Since making its debut at the New York World's Fair in 1964, Ford Mustang has earned its place as a true American icon.
Mustang mania swept the country when Ford Motor Company’s fabled pony car went on sale April 17, 1964. Dealers took an impressive 22,000 orders that day. Enthusiasm ran so high that in Garland, Texas, the winner among 15 bidders for the same car insisted on sleeping overnight in the car until his check cleared the next day.
Mustang posted world-record sales of 418,812 in its first year on the market, more than quadrupling expected sales of 100,000. Within three years, some 500 Mustang enthusiast clubs had formed.
Mustang's much-heralded arrival and attention-drawing design earned it twin cover stories in Time and Newsweek the week of its introduction. Conceived as a "working man's Thunderbird," the first Mustangs were available as hardtops, coupes and convertibles.
Based on the Falcon chassis, Mustang had a 108-inch wheelbase and an overall length of 181.6 inches. Engine choices ranged from the standard, 170-cubic-inch, 101-horsepower, six-cylinder to a high-performance, 289-cubic-inch V-8 rated at 271 horsepower. The hardtop's base price was an affordable $2,368.
The year 1969 brought a new body and two new models: the Grande, an upscale hardtop with vinyl roof and luxurious interior, and the Mach 1, a fastback variation. A restyled Mustang debuted in 1971, with a new front end and flatter roof that lowered its profile.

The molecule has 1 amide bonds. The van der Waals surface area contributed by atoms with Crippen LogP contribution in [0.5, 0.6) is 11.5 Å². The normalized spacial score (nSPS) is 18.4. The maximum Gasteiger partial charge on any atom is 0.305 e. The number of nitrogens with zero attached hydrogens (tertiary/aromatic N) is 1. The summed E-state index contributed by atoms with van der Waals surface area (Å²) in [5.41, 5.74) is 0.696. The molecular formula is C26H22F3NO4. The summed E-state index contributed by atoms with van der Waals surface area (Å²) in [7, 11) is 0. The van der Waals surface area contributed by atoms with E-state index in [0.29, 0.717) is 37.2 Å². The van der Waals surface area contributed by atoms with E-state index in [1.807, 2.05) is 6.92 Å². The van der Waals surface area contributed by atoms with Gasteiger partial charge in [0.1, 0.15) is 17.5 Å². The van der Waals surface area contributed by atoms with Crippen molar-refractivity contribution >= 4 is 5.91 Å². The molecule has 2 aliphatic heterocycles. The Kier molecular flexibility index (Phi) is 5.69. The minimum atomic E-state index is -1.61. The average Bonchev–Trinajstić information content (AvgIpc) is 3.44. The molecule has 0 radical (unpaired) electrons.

In 1974, Mustang was again restyled, this time in the form of Mustang II. With 10 model years behind it, Mustang had sold more than three million vehicles. An all-new 1979 Mustang was voted America's most significant new car by Car and Driver magazine's readers.
A new generation of Mustangs arrived in 1994. The classic long hood and short deck silhouette, sculptured side scoops and galloping chrome pony on the grille evoked the original, but with a contemporary interpretation. For 1999, Mustang's 35th anniversary, all cars bore special anniversary tricolor-bar emblems on the front fenders. The U.S. Postal Service issued a 33-cent stamp featuring the original 1964½ Mustang.
For Mustang's 40th anniversary, 5,700 special-edition 2004 anniversary Mustangs were produced, along with two other special-edition vehicles.
Mustang the movie star has appeared more than 300 times on the silver screen, with its stellar performance in the 1968 police drama "Bullitt" perhaps the most memorable. In 2001, Ford introduced a special edition Mustang Bullitt GT.
Mustang continues to capture the spirit and look of the original with today's technology—including numerous safety, convenience and comfort features.
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